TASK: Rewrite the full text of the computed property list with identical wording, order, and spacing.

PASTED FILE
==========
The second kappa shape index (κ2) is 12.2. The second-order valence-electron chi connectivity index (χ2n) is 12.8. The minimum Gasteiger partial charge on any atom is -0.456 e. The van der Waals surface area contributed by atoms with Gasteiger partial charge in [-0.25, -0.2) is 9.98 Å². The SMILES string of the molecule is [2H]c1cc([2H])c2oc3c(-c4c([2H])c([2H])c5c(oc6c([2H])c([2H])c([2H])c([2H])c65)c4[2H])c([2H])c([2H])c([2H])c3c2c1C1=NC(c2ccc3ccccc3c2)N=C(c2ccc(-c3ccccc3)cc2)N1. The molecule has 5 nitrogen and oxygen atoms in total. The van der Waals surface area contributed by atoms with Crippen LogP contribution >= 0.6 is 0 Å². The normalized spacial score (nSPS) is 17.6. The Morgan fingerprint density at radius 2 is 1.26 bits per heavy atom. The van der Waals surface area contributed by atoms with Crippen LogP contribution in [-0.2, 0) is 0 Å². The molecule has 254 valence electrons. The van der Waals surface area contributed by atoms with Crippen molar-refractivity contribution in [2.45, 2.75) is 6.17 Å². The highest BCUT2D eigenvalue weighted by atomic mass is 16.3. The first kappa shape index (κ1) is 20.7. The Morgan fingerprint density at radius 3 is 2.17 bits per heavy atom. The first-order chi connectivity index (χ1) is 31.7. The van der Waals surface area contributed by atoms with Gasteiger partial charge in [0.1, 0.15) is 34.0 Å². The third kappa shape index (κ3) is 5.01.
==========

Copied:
The second kappa shape index (κ2) is 12.2. The second-order valence-electron chi connectivity index (χ2n) is 12.8. The minimum Gasteiger partial charge on any atom is -0.456 e. The van der Waals surface area contributed by atoms with Gasteiger partial charge in [-0.25, -0.2) is 9.98 Å². The SMILES string of the molecule is [2H]c1cc([2H])c2oc3c(-c4c([2H])c([2H])c5c(oc6c([2H])c([2H])c([2H])c([2H])c65)c4[2H])c([2H])c([2H])c([2H])c3c2c1C1=NC(c2ccc3ccccc3c2)N=C(c2ccc(-c3ccccc3)cc2)N1. The molecule has 5 nitrogen and oxygen atoms in total. The van der Waals surface area contributed by atoms with Crippen LogP contribution >= 0.6 is 0 Å². The normalized spacial score (nSPS) is 17.6. The Morgan fingerprint density at radius 2 is 1.26 bits per heavy atom. The van der Waals surface area contributed by atoms with Crippen LogP contribution in [-0.2, 0) is 0 Å². The molecule has 254 valence electrons. The van der Waals surface area contributed by atoms with Crippen molar-refractivity contribution in [2.45, 2.75) is 6.17 Å². The highest BCUT2D eigenvalue weighted by atomic mass is 16.3. The first kappa shape index (κ1) is 20.7. The Morgan fingerprint density at radius 3 is 2.17 bits per heavy atom. The first-order chi connectivity index (χ1) is 31.7. The van der Waals surface area contributed by atoms with Gasteiger partial charge in [0.1, 0.15) is 34.0 Å². The third kappa shape index (κ3) is 5.01.